Visit Cape Blanco Lighthouse on the Southern Oregon Coast.
Cape Blanco Lighthouse has one of the most isolated, windswept settings of all Oregon lighthouses.
The Cape Blanco Lighthouse is at the most western point of Oregon, 20 minutes north of the tiny fishing village of Port Orford. Its location is nothing short of breathtaking, on a dramatic headland with 100-foot high cliffs, flanked by wild surf beaches on each side.
It's usually open April through September, with a small fee for a guided tour (check hours, gates close at 3:15pm).
The Cape Blanco Lighthouse must have been a popular posting, because it attracted long serving keepers. Keeper James Langlois served there for 42 years (1876 to 1918), and Keeper James Hughes served for 37 years (1889 to 1926). James Hughes was the second son of a local rancher, and grew up just 3 miles away at Hughes House, also open for tours.
The Coast Guard took over the Cape Blanco Lighthouse from the U.S. Lighthouse Service in 1939, and it was automated in 1979. The Cape Blanco Lighthouse was finally opened to visitors in 1996, and is managed by volunteers from the Cape Blanco Heritage Society.
When visiting the lighthouse, stay overnight at the bluff-top Wild Spring Habitat at Port Orford, and eat at the stylish Redfish restaurant with ocean views and a patio. You can also combine a visit to Cape Blanco Lighthouse with nearby Hughes House, and the Port Orford Lifeboat Station (museum).
10 best things to do at Cape Blanco Lighthouse
1. Do a guided tour of the windswept Cape Blanco Lighthouse.
The Cape Blanco Lighthouse opened in 1870, and is the oldest continually operating lighthouse in Oregon. It was constructed to warn ships about the treacherous reefs north of the lighthouse. Unfortunately this didn't prevent all tragedies in these perilous waters. One of the best known wrecks was the J.A. Chanslor near the lighthouse in 1919, where 35 souls drowned.
2. Take 63 steps to the top of Cape Blanco Lighthouse!
There are three flights of stairs, and then a final ladder to the lantern room at Cape Blanco Lighthouse.
Imagine the Lighthouse Keepers climbing these stairs on a cold, winter's night, with 100 MPH winds lashing the coast.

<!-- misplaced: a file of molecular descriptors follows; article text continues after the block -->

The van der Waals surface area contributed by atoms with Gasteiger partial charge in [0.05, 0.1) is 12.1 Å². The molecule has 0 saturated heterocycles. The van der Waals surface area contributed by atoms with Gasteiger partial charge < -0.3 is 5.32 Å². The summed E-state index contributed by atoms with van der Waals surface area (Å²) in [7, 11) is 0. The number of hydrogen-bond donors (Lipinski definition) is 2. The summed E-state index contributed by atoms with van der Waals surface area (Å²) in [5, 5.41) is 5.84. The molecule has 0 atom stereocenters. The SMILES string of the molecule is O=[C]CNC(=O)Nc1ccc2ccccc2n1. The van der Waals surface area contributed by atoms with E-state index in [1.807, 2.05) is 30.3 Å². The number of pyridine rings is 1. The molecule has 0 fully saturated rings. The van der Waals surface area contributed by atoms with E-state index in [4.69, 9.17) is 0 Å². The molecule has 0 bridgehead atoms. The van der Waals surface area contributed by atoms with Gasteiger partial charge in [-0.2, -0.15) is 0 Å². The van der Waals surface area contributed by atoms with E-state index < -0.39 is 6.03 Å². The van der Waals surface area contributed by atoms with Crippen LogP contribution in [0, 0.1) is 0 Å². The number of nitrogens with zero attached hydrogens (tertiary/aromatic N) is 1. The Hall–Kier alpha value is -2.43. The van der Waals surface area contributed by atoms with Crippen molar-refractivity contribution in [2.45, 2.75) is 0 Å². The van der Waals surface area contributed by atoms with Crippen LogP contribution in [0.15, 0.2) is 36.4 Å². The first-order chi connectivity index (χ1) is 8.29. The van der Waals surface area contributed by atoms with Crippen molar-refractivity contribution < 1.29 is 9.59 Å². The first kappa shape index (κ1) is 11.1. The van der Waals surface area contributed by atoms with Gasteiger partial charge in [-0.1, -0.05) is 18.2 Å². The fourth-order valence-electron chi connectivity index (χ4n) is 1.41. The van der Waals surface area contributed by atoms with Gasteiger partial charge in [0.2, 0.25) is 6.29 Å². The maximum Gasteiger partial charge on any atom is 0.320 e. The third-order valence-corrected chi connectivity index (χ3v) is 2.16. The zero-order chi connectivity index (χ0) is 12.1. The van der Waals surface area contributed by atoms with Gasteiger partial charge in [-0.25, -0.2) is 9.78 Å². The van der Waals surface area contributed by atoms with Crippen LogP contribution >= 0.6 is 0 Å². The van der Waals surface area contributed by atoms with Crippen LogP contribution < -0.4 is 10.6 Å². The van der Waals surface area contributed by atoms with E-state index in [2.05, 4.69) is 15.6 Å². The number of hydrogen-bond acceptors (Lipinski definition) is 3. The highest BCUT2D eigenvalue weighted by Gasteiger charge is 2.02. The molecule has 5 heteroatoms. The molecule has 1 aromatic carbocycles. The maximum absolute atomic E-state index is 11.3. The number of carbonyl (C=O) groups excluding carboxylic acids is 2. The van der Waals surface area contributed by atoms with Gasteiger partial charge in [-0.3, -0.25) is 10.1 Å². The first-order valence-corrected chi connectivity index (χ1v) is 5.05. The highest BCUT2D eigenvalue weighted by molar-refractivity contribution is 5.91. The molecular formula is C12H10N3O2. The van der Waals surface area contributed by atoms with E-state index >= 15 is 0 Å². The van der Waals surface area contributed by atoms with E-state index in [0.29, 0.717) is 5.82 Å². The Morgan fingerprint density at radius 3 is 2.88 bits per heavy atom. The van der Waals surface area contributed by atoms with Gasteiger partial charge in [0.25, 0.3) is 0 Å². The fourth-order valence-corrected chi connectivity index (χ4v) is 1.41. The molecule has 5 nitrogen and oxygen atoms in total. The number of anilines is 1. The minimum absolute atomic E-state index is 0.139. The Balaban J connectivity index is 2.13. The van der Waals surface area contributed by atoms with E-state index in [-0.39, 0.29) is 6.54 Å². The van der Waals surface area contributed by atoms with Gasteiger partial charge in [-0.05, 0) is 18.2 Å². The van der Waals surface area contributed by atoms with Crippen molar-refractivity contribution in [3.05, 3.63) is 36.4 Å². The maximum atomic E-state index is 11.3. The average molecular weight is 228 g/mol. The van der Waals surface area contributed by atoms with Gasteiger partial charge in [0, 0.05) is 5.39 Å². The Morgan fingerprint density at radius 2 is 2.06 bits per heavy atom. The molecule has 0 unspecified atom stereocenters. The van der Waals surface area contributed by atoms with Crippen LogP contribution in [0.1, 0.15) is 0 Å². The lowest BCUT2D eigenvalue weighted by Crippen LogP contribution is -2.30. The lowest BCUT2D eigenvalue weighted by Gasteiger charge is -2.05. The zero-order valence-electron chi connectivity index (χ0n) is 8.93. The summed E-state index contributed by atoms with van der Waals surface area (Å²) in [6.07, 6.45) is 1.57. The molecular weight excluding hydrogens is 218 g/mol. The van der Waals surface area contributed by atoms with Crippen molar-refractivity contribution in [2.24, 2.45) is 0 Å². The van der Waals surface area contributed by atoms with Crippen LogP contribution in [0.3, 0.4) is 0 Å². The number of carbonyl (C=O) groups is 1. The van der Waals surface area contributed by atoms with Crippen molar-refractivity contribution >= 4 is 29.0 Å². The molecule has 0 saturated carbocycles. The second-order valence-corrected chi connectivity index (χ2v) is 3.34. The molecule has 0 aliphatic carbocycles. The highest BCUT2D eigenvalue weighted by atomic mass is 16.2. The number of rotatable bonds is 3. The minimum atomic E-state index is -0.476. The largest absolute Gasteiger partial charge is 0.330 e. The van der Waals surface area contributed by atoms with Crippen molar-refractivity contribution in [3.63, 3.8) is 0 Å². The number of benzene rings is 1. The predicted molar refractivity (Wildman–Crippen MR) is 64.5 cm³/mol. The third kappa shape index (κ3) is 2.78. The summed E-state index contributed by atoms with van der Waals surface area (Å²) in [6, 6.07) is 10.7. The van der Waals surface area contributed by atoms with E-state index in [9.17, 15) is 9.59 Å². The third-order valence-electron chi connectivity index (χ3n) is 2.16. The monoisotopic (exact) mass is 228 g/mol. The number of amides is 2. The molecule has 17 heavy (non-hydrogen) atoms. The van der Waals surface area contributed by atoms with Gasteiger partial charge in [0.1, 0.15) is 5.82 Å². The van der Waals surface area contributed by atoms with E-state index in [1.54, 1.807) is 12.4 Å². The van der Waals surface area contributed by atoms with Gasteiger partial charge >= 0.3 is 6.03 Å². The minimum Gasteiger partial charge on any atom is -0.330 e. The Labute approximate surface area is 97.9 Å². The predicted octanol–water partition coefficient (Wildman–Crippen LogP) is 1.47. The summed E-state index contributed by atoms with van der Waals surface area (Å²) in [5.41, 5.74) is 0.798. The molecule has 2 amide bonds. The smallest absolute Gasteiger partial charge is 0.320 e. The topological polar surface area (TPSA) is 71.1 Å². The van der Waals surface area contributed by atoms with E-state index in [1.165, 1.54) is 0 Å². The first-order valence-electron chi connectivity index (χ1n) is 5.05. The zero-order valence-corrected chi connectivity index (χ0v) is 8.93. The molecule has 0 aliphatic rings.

3. Check out the stunning lantern room.
This man has just proposed to his girlfriend in the lantern room at Cape Blanco Lighthouse!
Judging by the smile on her face, it seems like she said yes!
4. See interesting exhibits at the workroom attached to the Cape Arago Lighthouse.
5. Learn about the lives of lighthouse keepers and their families.
Between 1870 to 1910, three families were crammed into the duplex (the now demolished building in the photo on the right, with all the chimneys). The Head Lightkeeper and his family had one side of the duplex, and the two Assistant Lightkeepers shared the other side. Talk about cramped!
In the late 1800s life was very primitive. There was no electricity or plumbing, and cooking was done over a wood stove. Only the Head Lighthouse Keeper had a privy (toilet) inside his building, whereas the Assistant Lighthouse Keepers had to brave the elements and use the privy outside.
6. Check out the flash sequence of the Cape Blanco Lighthouse.
The Cape Blanco Lighthouse flashes a white light for 1.8 seconds, every 18.2 seconds, and can be seen 23 miles out at sea.
7. Admire the gorgeous views north up the coast.
Look north up the coast to the Sixes River emptying into a wild, ocean beach.
8. The view south is just as dramatic, overlooking Cape Blanco State Park.
9. Learn about how Cape Blanco Lighthouse is the oldest of 11 lighthouses on the Oregon Coast.
10. Drive 3-miles from the Cape Blanco Lighthouse, to the beautiful Hughes House.
Below is the road to Hughes House from the lighthouse.
Hughes House was constructed by a local rancher in 1898, and is usually open for tours (April to September). Check hours & days open.
This is one of the beautifully preserved rooms inside the Hughes House.